Sunday, March 22, 2009

Serious About Play and Comics

This morning I watched Dr. Stuart Brown talking about the importance of play. He makes a number of compelling points about the role of play in the development of trust, innovation and social interaction. More specifically, Dr. Brown reminds us that stories and storytelling provide "the unit of intelligibility in our brains" (how we make-sense of stuff).

Dr. Stuart Brown: "The basis of human trust is through play-signals"


This reminded me of an article I wrote for IASA where I talk about my experience of importance of storytelling skills to Enterprise Architects. Here's a couple of things I said:

"Enterprise Architects should be convincing and credible storytellers....We architects must learn to become comfortable with the journalists’ technique of ‘Simplifying and Exaggerating’. It’s much more important to convey a highly simplified message about a complex problem to the business stakeholders than it is to demonstrate our grasp of the complex and the obscure. We must become proud of our ability to distill and communicate the important opportunities – and the barriers to change.

and

Cartoons and other visual media are a powerful way of communicating often quite complex, and sometimes contentious issues, simply".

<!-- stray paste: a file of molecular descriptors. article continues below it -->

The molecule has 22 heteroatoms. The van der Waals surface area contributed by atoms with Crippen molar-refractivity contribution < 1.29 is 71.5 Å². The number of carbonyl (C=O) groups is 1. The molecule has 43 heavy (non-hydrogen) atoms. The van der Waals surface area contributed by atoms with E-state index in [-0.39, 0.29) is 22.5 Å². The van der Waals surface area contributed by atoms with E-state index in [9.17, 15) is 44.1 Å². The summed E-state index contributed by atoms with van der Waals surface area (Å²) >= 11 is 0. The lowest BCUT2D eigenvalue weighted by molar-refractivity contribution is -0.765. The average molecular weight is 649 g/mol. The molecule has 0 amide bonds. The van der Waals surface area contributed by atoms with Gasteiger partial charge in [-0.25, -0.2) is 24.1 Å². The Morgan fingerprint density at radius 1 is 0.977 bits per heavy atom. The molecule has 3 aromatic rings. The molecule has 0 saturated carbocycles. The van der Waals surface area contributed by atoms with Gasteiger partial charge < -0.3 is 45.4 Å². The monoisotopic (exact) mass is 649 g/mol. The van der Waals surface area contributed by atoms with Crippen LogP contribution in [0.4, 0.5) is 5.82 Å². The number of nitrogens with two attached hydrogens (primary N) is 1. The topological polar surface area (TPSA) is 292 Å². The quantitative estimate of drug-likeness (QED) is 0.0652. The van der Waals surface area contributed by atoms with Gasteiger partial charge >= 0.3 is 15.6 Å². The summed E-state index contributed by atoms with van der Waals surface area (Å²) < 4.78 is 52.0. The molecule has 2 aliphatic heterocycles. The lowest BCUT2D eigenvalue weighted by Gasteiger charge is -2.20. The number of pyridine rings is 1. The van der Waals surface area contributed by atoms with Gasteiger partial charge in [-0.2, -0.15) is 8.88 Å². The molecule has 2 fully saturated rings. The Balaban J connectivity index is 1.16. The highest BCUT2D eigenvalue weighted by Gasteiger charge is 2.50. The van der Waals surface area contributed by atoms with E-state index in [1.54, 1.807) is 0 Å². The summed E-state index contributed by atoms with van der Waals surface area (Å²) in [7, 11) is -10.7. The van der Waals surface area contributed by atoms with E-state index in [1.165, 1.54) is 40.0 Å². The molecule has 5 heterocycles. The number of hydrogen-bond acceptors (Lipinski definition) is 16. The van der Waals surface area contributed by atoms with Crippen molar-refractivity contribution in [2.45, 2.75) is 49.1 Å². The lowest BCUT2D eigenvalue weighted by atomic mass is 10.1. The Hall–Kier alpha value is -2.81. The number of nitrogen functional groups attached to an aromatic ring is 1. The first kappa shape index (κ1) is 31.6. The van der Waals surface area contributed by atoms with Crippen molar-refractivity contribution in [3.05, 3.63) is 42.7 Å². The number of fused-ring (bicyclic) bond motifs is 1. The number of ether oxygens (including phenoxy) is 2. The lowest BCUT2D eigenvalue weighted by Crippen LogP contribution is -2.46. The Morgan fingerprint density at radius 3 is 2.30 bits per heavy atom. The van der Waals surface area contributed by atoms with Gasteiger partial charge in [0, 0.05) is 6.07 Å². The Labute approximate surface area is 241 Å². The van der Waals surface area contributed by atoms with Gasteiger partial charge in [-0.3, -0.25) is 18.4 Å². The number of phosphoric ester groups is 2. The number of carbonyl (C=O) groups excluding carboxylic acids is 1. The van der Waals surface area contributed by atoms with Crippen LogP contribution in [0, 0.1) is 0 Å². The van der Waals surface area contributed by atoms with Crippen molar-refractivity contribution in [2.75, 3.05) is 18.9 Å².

Building on the value of play and storytelling in communicating sophisticated ideas, another TED video from Scott McCloud got me thinking more about the value of comics & cartoons.




Architects are comfortable with the idea of creating visual maps and blueprints. They seem less inclined, however, to see the value in 'less scientific' visual expressions. Scott McCloud does a great job of resolving this science v. arts  discomfort. He uses a number of phrases that rung-a-IS-architecture-bell for me – he talks about “watching for patterns” and explains the journey from "visual iconography to language" and creating “temporal maps” - this is the stuff of IS architecture.

Finally, he talks about creating “durable mutations” of the comic medium that create window's back into our world. And as these mutations develop they will “provide people with multiple ways of re-entering the world through different windows and when they do that it allows them to triangulate the world that the live in and see its shape".

Could one of these “durable mutations” be a new way to express Enterprise Architecture to 'the business'? And is this idea more generally applicable to how we communicate our values and build trust - independent of practice or discipline?



1 comment:

Carl said...

Great post Nigel.

There is often talk about the importance of 'soft' skills, but usually in a nebulous sense. This thinking flips things around to place communication at the heart of matters, which, as you say, it surely is.